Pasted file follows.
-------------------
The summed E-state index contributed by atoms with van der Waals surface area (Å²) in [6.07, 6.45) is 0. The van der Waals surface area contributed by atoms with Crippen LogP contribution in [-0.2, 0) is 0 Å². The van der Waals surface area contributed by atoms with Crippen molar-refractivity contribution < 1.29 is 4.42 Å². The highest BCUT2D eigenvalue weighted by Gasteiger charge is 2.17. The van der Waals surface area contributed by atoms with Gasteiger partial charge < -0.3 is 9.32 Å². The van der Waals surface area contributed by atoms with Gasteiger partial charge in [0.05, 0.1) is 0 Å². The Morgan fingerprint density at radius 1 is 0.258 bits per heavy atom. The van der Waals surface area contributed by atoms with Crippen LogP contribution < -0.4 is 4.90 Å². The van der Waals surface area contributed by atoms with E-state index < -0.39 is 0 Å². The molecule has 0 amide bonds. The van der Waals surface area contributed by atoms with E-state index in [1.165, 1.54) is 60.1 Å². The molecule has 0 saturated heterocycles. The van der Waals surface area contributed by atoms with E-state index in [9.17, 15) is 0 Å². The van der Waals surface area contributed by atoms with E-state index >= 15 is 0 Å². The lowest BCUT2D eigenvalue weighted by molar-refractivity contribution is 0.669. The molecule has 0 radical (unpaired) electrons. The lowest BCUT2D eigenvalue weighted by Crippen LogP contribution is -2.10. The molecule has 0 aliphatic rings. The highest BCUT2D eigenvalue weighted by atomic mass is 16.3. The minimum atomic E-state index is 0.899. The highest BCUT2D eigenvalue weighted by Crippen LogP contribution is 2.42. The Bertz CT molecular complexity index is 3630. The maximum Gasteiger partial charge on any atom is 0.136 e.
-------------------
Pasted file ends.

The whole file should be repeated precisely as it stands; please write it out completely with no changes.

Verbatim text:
The summed E-state index contributed by atoms with van der Waals surface area (Å²) in [6.07, 6.45) is 0. The van der Waals surface area contributed by atoms with Crippen LogP contribution in [-0.2, 0) is 0 Å². The van der Waals surface area contributed by atoms with Crippen molar-refractivity contribution < 1.29 is 4.42 Å². The highest BCUT2D eigenvalue weighted by Gasteiger charge is 2.17. The van der Waals surface area contributed by atoms with Gasteiger partial charge < -0.3 is 9.32 Å². The van der Waals surface area contributed by atoms with Gasteiger partial charge in [0.05, 0.1) is 0 Å². The Morgan fingerprint density at radius 1 is 0.258 bits per heavy atom. The van der Waals surface area contributed by atoms with Crippen LogP contribution < -0.4 is 4.90 Å². The van der Waals surface area contributed by atoms with E-state index < -0.39 is 0 Å². The molecule has 0 amide bonds. The van der Waals surface area contributed by atoms with E-state index in [1.165, 1.54) is 60.1 Å². The molecule has 0 saturated heterocycles. The van der Waals surface area contributed by atoms with E-state index in [9.17, 15) is 0 Å². The van der Waals surface area contributed by atoms with E-state index >= 15 is 0 Å². The lowest BCUT2D eigenvalue weighted by molar-refractivity contribution is 0.669. The molecule has 0 radical (unpaired) electrons. The lowest BCUT2D eigenvalue weighted by Crippen LogP contribution is -2.10. The molecule has 0 aliphatic rings. The highest BCUT2D eigenvalue weighted by atomic mass is 16.3. The minimum atomic E-state index is 0.899. The highest BCUT2D eigenvalue weighted by Crippen LogP contribution is 2.42. The Bertz CT molecular complexity index is 3630. The maximum Gasteiger partial charge on any atom is 0.136 e.